Chicago Police Officer Ronald Wallace testified he arrested the defendant, Phoenix, on June 14, 1973, at approximately 10 or 10:30 at night at which time he was wearing a wristwatch. About 15 minutes after arriving at the station, another officer, Officer Travis, asked the defendant, "Where is the watch?" The defendant answered that he didn't own a watch and Officer Wallace had the defendant stand up and was leading him back to the lockup when the watch was discovered underneath the chair in which the defendant had been sitting. He identified this watch as the same watch Siudzinski had identified.
Defendant first contends he was not proven guilty beyond a reasonable doubt because his identification by the victims was vague, doubtful and uncertain. Both Smith and Siudzinski testified they were in the bathroom approximately 10 minutes. Smith testified he was looking at Phoenix and Siudzinski testified he was "looking right at" Phoenix the whole time. Despite cross-examination, both witnesses were firm in their identification of Phoenix as one of the robbers. Both witnesses had adequate opportunity to observe the man who held the gun on them in the bathroom and were positive in their identification of Phoenix at trial. Since a positive identification by a single witness with ample opportunity to observe is sufficient to support a conviction, the defendant was proven guilty beyond a reasonable doubt. People v. Williams (1975), 60 Ill.2d 1, 12, 322 N.E.2d 819.
• 1 Defendant next contends that the "sole difference" in the evidence against him as against Jones was his possession of the watch Siudzinski identified at the trial as belonging to him. Defendant, thus, argues that the acquittal of Jones is a verdict inconsistent with his conviction, and that, therefore, his conviction must be reversed. However, as the State points out, citing People v. Hill (1973), 14 Ill. App.3d 368, 373, 302 N.E.2d 403, verdicts will not be reversed for inconsistency except when based on precisely the same evidence, identical in all respects as to both defendants. In the case at bar, the witnesses had a significantly greater opportunity to observe Phoenix than Jones since it was Phoenix who was present the greater part of the time. The victims' opportunity to observe Jones was limited to the beginning phases of the robbery when they were surprised and being ordered about. Siudzinski for example, testified he was "engrossed" in building his model airplane when the robbery began. After Jones left, there was a 10-minute period of quiet when both victims had an unobstructed view of Phoenix. And as stated above, their testimony identifying Phoenix at the trial was not doubtful or uncertain, but positive. Moreover, as the defendant acknowledges, Phoenix had in his possession when arrested the same watch that Siudzinski identified as being the one taken from him during the robbery.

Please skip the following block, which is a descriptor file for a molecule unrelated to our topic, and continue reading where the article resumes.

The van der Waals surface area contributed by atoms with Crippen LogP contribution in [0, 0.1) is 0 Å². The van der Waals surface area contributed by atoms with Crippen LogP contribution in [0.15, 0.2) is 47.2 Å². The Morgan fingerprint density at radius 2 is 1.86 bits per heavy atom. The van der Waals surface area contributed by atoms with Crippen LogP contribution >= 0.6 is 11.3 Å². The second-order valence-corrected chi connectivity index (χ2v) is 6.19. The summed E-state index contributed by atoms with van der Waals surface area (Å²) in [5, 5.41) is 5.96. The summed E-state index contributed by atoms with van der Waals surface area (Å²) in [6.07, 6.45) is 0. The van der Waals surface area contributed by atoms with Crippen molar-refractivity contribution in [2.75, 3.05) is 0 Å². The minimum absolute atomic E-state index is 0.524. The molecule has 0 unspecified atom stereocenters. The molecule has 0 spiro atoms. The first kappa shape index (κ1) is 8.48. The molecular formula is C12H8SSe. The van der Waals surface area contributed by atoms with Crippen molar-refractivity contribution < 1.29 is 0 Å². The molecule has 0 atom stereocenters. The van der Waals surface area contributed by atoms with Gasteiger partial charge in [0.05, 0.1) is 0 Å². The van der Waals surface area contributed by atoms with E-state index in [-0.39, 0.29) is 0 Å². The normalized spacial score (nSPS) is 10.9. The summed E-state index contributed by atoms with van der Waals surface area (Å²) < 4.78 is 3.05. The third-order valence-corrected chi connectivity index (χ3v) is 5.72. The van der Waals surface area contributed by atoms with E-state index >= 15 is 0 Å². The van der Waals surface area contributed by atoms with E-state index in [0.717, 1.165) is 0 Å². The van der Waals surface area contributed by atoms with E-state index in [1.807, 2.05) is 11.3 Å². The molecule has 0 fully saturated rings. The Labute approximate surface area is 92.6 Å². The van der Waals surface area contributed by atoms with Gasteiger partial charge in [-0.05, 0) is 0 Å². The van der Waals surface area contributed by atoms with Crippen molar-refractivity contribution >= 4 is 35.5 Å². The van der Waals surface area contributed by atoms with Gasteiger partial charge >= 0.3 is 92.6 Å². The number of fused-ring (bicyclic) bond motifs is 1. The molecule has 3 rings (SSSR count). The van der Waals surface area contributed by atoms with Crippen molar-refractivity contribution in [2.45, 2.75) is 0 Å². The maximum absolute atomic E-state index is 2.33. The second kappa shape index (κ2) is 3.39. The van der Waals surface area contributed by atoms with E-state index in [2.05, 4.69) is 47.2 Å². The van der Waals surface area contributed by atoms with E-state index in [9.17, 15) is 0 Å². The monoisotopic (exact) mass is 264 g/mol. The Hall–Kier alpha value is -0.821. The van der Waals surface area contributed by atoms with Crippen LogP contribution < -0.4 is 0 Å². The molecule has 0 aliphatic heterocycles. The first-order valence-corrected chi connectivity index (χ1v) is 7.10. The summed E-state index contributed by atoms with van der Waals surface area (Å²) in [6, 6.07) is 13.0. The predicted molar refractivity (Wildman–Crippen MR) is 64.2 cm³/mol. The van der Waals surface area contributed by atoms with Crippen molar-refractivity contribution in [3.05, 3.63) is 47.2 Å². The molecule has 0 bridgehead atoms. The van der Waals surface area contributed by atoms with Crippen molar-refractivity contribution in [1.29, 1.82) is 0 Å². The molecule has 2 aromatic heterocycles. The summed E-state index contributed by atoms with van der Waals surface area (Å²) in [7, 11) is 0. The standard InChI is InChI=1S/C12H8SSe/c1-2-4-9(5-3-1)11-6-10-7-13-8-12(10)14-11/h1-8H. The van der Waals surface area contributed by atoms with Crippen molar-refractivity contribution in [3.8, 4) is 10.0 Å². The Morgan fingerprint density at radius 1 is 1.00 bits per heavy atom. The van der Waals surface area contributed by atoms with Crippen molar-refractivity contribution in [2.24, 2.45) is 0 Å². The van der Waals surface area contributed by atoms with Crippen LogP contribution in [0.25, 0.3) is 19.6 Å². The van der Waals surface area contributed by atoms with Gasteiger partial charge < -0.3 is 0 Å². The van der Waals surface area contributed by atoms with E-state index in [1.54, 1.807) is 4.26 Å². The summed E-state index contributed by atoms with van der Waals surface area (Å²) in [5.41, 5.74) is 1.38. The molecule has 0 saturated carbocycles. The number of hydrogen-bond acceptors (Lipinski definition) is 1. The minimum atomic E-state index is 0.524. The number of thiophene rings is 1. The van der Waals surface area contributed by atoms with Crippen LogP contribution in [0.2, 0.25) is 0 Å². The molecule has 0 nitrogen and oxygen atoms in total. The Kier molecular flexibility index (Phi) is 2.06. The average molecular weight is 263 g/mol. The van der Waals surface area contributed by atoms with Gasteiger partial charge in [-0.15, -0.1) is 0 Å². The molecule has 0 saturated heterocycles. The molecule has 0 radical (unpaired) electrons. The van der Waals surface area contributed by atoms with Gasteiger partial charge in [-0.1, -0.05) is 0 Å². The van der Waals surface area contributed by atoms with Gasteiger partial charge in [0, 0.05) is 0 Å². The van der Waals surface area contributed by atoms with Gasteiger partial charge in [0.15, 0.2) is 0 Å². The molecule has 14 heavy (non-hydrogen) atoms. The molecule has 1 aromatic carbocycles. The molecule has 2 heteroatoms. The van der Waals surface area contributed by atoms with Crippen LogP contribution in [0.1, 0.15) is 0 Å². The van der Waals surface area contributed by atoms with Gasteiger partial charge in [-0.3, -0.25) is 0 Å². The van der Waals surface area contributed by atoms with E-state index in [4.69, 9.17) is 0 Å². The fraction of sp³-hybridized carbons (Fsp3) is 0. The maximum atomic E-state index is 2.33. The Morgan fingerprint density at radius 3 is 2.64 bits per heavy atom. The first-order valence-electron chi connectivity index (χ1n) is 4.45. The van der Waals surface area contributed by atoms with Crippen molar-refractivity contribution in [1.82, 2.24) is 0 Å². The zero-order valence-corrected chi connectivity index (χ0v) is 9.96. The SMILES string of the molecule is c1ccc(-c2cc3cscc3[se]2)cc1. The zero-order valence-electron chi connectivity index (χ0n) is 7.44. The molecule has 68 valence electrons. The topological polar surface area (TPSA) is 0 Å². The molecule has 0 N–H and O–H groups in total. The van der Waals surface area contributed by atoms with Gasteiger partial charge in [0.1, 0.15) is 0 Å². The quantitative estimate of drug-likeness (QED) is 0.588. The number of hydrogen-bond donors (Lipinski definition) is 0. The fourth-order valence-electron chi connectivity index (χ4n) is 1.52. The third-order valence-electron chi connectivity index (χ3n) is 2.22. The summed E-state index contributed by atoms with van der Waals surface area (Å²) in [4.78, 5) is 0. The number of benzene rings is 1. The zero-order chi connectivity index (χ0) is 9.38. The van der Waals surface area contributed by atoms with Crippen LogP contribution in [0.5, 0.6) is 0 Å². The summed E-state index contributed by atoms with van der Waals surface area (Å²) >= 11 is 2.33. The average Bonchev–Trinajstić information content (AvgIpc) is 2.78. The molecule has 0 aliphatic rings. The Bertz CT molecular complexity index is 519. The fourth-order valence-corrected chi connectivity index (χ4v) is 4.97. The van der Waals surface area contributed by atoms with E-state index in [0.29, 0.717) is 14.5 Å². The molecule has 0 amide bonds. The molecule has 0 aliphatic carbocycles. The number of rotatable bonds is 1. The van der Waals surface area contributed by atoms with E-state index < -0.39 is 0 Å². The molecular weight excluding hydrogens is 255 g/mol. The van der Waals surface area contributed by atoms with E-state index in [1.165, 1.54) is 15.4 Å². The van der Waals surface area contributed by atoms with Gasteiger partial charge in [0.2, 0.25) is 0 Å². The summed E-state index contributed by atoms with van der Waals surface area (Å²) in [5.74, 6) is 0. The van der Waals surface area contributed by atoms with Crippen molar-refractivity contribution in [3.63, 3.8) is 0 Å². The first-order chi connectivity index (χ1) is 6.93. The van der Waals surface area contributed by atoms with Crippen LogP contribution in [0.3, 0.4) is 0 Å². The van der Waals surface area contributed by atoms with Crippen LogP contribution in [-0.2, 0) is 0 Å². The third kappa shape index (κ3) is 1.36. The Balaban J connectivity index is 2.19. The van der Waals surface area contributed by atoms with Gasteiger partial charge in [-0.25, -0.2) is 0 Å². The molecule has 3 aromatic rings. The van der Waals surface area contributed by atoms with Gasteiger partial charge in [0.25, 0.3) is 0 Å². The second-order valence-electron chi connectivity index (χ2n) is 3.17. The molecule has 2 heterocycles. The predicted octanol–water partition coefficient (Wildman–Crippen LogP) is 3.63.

• 2 The evidence against the defendant was stronger than that against Jones. For example, Smith's testimony identifying Jones was impeached because of the apparent conflict in his testimony concerning the clothes Jones was wearing at the time of the robbery. While Siudzinski testified he picked Phoenix out of a lineup, he made only a photographic identification of Jones. Since Siudzinski's testimony about what Jones was wearing conflicted with Smith's testimony which was, itself, contradictory, the trial court could have concluded that the abruptness of the crime and the limited opportunity of the witnesses to observe Jones, as compared to Phoenix, created a reasonable doubt about Jones' guilt. Under these circumstances, however, since the evidence against Phoenix was much stronger than against Jones, there was no inconsistency between the acquittal of Jones and conviction of Phoenix. Therefore, the judgment of the circuit court of Cook County is affirmed.
© 2002 VersusLaw Inc.